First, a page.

mobile-first design is an approach in which web designers start product design for mobile devices first. Responsive web design is a web design method that enables web to fit the screens of different devices automatically
We are well into 2022 and We can see that there are still a huge number of small businesses throughout USA that have not had their websites re-engineered for the now dominant smartphone-mediated economy.
Rather, they still have the older style website themes that work great on desktop browsers, but which become microscopic and virtually unusable on smartphones such as the Apple iPhone and Samsung range of devices. A quick glance at the example below demonstrates clearly what I mean.
When your website is not mobile responsive, this proves quite costly from a business point of view for two (2) main reasons. Firstly, non-responsive websites receive poor Google ranking for mobile searches.
What this means is that when people perform searches using the Google search engine using their smartphones, it’s only those websites that are mobile responsive that will get high rankings in the results. Google even tells the user which websites in the list are mobile responsive by displaying the mobile-friendly tag in their listings.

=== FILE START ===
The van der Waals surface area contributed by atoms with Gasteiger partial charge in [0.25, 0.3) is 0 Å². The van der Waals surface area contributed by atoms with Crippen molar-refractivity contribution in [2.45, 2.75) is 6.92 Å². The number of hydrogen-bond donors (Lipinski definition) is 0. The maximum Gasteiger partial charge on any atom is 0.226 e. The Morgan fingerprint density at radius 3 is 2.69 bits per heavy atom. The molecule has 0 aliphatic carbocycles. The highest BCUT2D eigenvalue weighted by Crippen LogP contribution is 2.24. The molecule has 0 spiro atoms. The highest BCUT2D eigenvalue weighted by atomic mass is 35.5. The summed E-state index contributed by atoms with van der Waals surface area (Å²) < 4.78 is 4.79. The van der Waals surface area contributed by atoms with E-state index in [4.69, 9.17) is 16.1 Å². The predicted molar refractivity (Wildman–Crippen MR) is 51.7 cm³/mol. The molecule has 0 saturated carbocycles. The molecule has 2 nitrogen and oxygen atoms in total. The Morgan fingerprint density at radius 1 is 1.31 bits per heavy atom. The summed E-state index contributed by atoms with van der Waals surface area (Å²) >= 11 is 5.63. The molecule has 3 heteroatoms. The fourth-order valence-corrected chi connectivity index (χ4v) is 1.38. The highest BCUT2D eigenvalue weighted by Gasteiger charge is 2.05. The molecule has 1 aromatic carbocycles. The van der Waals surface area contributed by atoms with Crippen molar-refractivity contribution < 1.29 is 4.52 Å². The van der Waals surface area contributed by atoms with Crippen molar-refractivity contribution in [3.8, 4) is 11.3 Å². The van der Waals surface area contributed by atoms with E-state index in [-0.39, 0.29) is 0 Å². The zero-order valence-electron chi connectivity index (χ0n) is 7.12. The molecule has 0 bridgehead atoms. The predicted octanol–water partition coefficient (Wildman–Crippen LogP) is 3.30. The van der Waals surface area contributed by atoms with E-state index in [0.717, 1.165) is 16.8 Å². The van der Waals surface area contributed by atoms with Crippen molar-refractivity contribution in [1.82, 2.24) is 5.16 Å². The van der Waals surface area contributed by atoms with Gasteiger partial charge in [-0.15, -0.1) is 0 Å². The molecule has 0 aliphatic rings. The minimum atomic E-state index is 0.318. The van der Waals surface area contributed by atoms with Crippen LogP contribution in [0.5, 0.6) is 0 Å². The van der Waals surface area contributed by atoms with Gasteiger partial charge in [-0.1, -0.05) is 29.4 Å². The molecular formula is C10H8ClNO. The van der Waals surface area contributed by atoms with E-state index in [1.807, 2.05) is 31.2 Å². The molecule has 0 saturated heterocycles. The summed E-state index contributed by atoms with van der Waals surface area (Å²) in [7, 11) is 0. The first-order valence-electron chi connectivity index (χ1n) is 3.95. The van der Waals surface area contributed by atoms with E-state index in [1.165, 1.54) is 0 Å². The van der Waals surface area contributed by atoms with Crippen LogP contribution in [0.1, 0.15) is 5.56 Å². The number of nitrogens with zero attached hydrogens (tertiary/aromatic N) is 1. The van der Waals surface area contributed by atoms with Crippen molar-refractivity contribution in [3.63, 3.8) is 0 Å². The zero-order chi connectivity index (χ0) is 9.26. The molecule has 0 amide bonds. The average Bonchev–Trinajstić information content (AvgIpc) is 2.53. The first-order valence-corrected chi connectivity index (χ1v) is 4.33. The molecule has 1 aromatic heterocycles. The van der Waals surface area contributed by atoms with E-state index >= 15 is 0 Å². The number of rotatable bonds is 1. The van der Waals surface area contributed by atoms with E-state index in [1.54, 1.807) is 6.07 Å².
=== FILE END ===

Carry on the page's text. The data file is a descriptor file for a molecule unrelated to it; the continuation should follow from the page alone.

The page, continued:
On the other hand, if your website is not mobile responsive, then it will receive much lower rankings for mobile searches, which for all intents and purposes means you won’t get any of this traffic at all. This is particularly bad when you take into account that the vast majority of Google searches are conducted on mobile devices now.
Secondly, non mobile responsive websites make for a very poor user experience for your visitors, i.e. your potential customers. Unfortunately, this poor experience almost always leads these people to quickly give up on your site and try their luck elsewhere, never to return.
The effects of all of this are already being felt by those businesses with non-mobile responsive websites. When people come to me for help in this situation, they all say fairly much the same thing; that their website inquiries have dropped to almost nothing over the past six to nine months and they have no idea why. Sadly, these businesses are hurting badly from a financial perspective because of this mobile dilemma.
So to assist you to re-engineer your own business website to be fully supportive of the now dominant smartphone-mediated economy, I present to you this five (5) point action list.